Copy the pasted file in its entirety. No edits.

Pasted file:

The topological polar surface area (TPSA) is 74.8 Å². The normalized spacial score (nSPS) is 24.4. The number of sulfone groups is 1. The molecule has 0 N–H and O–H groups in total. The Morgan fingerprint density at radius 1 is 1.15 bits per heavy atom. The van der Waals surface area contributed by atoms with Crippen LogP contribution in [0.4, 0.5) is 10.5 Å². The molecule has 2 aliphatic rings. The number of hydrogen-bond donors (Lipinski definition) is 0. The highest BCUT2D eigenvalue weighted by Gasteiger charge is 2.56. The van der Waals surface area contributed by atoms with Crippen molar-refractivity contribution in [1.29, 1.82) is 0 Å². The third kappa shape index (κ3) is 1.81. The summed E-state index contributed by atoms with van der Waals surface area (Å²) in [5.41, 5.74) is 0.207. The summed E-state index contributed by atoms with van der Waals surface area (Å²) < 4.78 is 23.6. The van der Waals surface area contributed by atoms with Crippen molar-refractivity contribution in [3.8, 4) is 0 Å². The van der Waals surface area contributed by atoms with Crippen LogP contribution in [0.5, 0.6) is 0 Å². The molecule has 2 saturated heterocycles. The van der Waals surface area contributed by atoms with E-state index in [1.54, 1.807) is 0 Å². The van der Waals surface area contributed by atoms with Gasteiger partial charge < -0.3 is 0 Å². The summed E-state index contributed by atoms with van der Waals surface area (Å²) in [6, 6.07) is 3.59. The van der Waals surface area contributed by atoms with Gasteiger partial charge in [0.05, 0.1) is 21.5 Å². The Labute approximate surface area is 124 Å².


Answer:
The topological polar surface area (TPSA) is 74.8 Å². The normalized spacial score (nSPS) is 24.4. The number of sulfone groups is 1. The molecule has 0 N–H and O–H groups in total. The Morgan fingerprint density at radius 1 is 1.15 bits per heavy atom. The van der Waals surface area contributed by atoms with Crippen LogP contribution in [0.4, 0.5) is 10.5 Å². The molecule has 2 aliphatic rings. The number of hydrogen-bond donors (Lipinski definition) is 0. The highest BCUT2D eigenvalue weighted by Gasteiger charge is 2.56. The van der Waals surface area contributed by atoms with Crippen molar-refractivity contribution in [1.29, 1.82) is 0 Å². The third kappa shape index (κ3) is 1.81. The summed E-state index contributed by atoms with van der Waals surface area (Å²) in [5.41, 5.74) is 0.207. The summed E-state index contributed by atoms with van der Waals surface area (Å²) < 4.78 is 23.6. The van der Waals surface area contributed by atoms with Crippen molar-refractivity contribution in [3.8, 4) is 0 Å². The van der Waals surface area contributed by atoms with Crippen LogP contribution in [0.5, 0.6) is 0 Å². The molecule has 2 saturated heterocycles. The van der Waals surface area contributed by atoms with E-state index in [1.54, 1.807) is 0 Å². The van der Waals surface area contributed by atoms with Gasteiger partial charge < -0.3 is 0 Å². The summed E-state index contributed by atoms with van der Waals surface area (Å²) in [6, 6.07) is 3.59. The van der Waals surface area contributed by atoms with Gasteiger partial charge in [0.05, 0.1) is 21.5 Å². The Labute approximate surface area is 124 Å².